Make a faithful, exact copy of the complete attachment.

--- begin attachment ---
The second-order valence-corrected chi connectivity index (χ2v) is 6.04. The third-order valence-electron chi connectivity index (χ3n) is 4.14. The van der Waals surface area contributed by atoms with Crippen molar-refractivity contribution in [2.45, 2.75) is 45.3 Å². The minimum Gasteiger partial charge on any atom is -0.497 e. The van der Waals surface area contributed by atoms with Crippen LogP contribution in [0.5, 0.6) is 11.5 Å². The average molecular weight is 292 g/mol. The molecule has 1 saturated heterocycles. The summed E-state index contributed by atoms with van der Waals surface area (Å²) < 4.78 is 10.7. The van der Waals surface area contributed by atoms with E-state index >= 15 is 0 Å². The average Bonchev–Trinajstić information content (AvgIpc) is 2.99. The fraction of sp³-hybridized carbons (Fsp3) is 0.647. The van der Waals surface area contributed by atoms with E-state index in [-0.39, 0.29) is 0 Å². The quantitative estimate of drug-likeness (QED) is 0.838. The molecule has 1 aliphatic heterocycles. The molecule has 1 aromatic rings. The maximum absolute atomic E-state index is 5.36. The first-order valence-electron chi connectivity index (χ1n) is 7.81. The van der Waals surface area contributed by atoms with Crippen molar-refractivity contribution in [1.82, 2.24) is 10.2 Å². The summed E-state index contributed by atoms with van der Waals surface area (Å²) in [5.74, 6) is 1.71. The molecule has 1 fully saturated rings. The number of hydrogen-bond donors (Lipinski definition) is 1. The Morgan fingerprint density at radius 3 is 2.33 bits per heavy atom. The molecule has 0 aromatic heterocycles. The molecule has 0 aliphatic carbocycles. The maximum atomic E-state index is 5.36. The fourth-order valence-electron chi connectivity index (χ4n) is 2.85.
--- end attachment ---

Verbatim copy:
The second-order valence-corrected chi connectivity index (χ2v) is 6.04. The third-order valence-electron chi connectivity index (χ3n) is 4.14. The van der Waals surface area contributed by atoms with Crippen molar-refractivity contribution in [2.45, 2.75) is 45.3 Å². The minimum Gasteiger partial charge on any atom is -0.497 e. The van der Waals surface area contributed by atoms with Crippen LogP contribution in [0.5, 0.6) is 11.5 Å². The average molecular weight is 292 g/mol. The molecule has 1 saturated heterocycles. The summed E-state index contributed by atoms with van der Waals surface area (Å²) < 4.78 is 10.7. The van der Waals surface area contributed by atoms with E-state index >= 15 is 0 Å². The average Bonchev–Trinajstić information content (AvgIpc) is 2.99. The fraction of sp³-hybridized carbons (Fsp3) is 0.647. The van der Waals surface area contributed by atoms with E-state index in [-0.39, 0.29) is 0 Å². The quantitative estimate of drug-likeness (QED) is 0.838. The molecule has 1 aliphatic heterocycles. The molecule has 1 aromatic rings. The maximum absolute atomic E-state index is 5.36. The first-order valence-electron chi connectivity index (χ1n) is 7.81. The van der Waals surface area contributed by atoms with Crippen molar-refractivity contribution in [1.82, 2.24) is 10.2 Å². The summed E-state index contributed by atoms with van der Waals surface area (Å²) in [5.74, 6) is 1.71. The molecule has 1 fully saturated rings. The number of hydrogen-bond donors (Lipinski definition) is 1. The Morgan fingerprint density at radius 3 is 2.33 bits per heavy atom. The molecule has 0 aromatic heterocycles. The molecule has 0 aliphatic carbocycles. The maximum atomic E-state index is 5.36. The fourth-order valence-electron chi connectivity index (χ4n) is 2.85.